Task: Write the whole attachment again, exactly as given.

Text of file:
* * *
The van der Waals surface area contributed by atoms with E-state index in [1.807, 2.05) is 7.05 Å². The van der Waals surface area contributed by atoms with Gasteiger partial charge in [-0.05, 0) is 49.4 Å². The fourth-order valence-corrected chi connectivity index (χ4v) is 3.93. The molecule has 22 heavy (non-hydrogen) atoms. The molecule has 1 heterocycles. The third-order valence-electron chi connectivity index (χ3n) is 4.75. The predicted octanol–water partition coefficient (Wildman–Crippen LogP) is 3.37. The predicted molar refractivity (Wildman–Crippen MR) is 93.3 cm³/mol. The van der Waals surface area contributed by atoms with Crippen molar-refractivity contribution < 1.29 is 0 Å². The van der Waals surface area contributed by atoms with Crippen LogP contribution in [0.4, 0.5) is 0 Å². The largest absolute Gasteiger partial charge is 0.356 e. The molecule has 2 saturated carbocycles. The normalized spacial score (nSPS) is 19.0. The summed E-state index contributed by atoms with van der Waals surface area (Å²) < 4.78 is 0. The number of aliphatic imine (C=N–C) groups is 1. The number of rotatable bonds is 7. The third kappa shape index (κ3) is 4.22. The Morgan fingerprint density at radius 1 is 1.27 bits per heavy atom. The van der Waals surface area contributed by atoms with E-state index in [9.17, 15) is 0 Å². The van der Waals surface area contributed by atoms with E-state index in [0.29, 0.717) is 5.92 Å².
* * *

The van der Waals surface area contributed by atoms with E-state index in [1.807, 2.05) is 7.05 Å². The van der Waals surface area contributed by atoms with Gasteiger partial charge in [-0.05, 0) is 49.4 Å². The fourth-order valence-corrected chi connectivity index (χ4v) is 3.93. The molecule has 22 heavy (non-hydrogen) atoms. The molecule has 1 heterocycles. The third-order valence-electron chi connectivity index (χ3n) is 4.75. The predicted octanol–water partition coefficient (Wildman–Crippen LogP) is 3.37. The predicted molar refractivity (Wildman–Crippen MR) is 93.3 cm³/mol. The van der Waals surface area contributed by atoms with Crippen molar-refractivity contribution < 1.29 is 0 Å². The van der Waals surface area contributed by atoms with Crippen LogP contribution in [0.4, 0.5) is 0 Å². The largest absolute Gasteiger partial charge is 0.356 e. The molecule has 2 saturated carbocycles. The normalized spacial score (nSPS) is 19.0. The summed E-state index contributed by atoms with van der Waals surface area (Å²) < 4.78 is 0. The number of aliphatic imine (C=N–C) groups is 1. The number of rotatable bonds is 7. The third kappa shape index (κ3) is 4.22. The Morgan fingerprint density at radius 1 is 1.27 bits per heavy atom. The van der Waals surface area contributed by atoms with E-state index in [9.17, 15) is 0 Å². The van der Waals surface area contributed by atoms with E-state index in [0.29, 0.717) is 5.92 Å².